We had finished, Jon shook my hand and I was well chuffed that we had made it. He said “we did a good thing with the deer”. Clearly we had all thought about the deer over the course of the day. So, in 6 hours 33 minutes, 5000ft of ascent, 5000 calories burnt and 27.3 miles we were done. I drank Martyn’s chocolate milkshake â€" I was sure sure he wouldn’t mind - and then Jon and I drove back to retrieve Grant from the pub and Martyn from the arcade. Another great day with fantastic company along one of the most stunning coastlines this country has to offer. Now all we need to do is put the three reccis together in 24 hours. How hard could it be???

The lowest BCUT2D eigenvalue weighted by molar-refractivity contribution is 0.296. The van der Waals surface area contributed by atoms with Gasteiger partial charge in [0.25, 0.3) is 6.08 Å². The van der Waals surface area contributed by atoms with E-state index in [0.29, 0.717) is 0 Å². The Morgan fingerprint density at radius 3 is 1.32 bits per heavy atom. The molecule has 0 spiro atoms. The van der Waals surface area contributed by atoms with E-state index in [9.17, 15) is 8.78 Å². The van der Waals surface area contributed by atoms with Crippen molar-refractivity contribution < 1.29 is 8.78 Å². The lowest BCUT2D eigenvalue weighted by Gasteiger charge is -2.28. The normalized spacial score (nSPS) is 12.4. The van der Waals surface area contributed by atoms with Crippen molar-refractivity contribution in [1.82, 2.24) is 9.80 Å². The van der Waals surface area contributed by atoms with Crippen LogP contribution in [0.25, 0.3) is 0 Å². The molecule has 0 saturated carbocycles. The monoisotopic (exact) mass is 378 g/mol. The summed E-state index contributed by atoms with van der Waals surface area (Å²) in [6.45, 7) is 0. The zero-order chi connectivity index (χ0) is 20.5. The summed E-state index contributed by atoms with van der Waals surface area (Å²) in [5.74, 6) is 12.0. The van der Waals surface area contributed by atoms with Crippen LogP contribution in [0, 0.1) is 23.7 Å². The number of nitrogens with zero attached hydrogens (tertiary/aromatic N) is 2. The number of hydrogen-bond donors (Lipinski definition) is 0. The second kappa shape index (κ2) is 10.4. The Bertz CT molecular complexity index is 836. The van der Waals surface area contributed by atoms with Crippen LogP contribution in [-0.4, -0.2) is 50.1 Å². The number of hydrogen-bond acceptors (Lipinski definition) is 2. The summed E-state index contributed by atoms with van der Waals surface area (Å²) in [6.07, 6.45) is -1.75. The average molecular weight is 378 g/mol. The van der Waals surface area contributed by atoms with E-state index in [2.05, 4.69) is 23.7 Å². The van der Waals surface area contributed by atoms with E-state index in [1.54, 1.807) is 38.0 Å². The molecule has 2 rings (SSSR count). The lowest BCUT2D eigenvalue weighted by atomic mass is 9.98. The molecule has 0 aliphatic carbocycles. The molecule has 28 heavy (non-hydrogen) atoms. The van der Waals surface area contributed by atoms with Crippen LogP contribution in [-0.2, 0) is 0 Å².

Eeeeeeeesay!!! Fuelled throughout the day by Jackoatbars (cranberry), Science and Fitness Berry drink (mixing it up a little), 9Bars, yogurt coated raisins, houmous, cheese and lettuce sandwich thins, a banana and my wife’s homemade flapjack. #feedthemachine